Are you faced with the effects of a sedentary lifestyle and need help improving physically?

Were you once active but fallen into inactivity and want to feel better?

What do you do to improve your functional fitness?

Let me know….send me an email so I can help you with your goals.

Top 6 Reasons for Over 50’s to Lose Weight

Losing weight is not an easy goal especially as we get older.  We become less active and often eat more than we should…I know I did.  If you’re like me you have tried to lose weight over the last 10-20 years as we aged without any lasting results.   In fact I have steadily gained weight over the last 20 years.    So the question becomes as I approach my 50’s, how will I be successful losing weight this time when I have tried several times in the past with little to no success?   The answer to this questions lies in my motivation.  What are my motivations for losing weight?  As I was approaching my 50’s I had envisioned my life continuing the way it had the last 20 years with weight gain and declining health.  Motivation is key to being successful.  The list below is my top 6 motivations or reason for losing weight as I was turning 50.

  1. Serious health risks

One of the most important reasons for losing weight was I knew being overweight put me at risk for different illnesses or diseases like diabetes or cardiovascular problems.  I saw my father-in-law die suddenly at 62 before he had a chance to enjoy his retirement.  His death was shocking and we miss him every day.  He never got a chance to meet my daughter.  He had a massive heart attack and died just before he was going to retire as he had planned for years.  I don’t want that to happen to me or my children or my future grandchildren.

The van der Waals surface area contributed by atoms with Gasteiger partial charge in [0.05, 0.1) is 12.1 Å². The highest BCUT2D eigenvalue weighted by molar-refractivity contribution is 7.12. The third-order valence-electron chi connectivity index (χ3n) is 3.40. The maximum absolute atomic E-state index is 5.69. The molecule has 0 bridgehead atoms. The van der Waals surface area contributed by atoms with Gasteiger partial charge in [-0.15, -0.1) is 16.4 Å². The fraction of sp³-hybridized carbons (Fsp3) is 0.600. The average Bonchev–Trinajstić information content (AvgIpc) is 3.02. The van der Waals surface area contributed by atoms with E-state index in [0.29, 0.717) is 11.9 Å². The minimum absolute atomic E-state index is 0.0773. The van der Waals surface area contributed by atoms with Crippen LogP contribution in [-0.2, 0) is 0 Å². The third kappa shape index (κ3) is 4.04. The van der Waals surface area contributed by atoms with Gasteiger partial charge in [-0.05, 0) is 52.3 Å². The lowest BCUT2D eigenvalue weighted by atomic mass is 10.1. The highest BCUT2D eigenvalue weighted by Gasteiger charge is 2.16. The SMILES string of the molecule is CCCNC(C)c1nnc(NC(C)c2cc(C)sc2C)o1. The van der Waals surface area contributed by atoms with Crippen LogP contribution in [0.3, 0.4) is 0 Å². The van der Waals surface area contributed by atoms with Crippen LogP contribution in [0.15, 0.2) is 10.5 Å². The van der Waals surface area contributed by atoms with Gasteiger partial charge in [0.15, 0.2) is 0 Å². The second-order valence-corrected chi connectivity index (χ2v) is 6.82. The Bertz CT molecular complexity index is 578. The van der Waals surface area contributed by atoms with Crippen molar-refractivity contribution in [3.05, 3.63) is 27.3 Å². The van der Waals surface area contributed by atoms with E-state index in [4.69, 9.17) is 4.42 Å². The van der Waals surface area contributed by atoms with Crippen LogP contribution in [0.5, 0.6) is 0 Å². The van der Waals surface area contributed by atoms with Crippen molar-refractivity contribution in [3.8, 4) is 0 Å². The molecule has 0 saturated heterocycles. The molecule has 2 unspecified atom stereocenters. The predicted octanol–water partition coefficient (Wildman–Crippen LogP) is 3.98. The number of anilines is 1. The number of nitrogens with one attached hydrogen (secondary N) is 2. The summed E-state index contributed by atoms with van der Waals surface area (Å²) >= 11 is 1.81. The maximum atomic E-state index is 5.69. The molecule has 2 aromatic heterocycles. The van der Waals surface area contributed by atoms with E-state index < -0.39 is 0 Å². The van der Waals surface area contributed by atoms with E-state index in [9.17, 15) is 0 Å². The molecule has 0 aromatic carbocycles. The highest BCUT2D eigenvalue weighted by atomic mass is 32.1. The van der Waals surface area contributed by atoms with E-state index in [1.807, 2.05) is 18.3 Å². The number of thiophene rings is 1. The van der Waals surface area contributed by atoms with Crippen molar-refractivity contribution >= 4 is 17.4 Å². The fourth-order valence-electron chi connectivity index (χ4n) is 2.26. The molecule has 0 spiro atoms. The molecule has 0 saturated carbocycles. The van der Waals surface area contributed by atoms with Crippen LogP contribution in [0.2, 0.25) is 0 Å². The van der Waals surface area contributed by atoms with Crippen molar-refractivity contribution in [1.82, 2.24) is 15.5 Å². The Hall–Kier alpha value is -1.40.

1. Being broke when I retire

I was terrified of not being able to physically do my job long enough to fund my retirement.  I couldn’t image having to rely on the state to take care of me or worse placing that burden on my children.  I want to take responsibility for my physical health so I can take care of my financial health for my retirement.  I never thought about these things until I was 50 years old.  Now they have become very important to me and continue as a great motivator for staying in shape.

  1. Chronic foot and lower back pain

I had orthotics for my shoes and was unable to stand in the same spot for more than a couple of minutes without having to sit down.  My job often has me giving 1-2 hour tours to our customers.  This requires me to be on my feet the entire time.  Because of my foot and lower back problems I was unable to do this part of my job to my satisfaction so I had to have others help me with the tour so I could find a seat and rest.  This made me feel like I was 70 years old!  Improving this was a big motivator for me to lose weight.

  1. Not being able to travel when I retire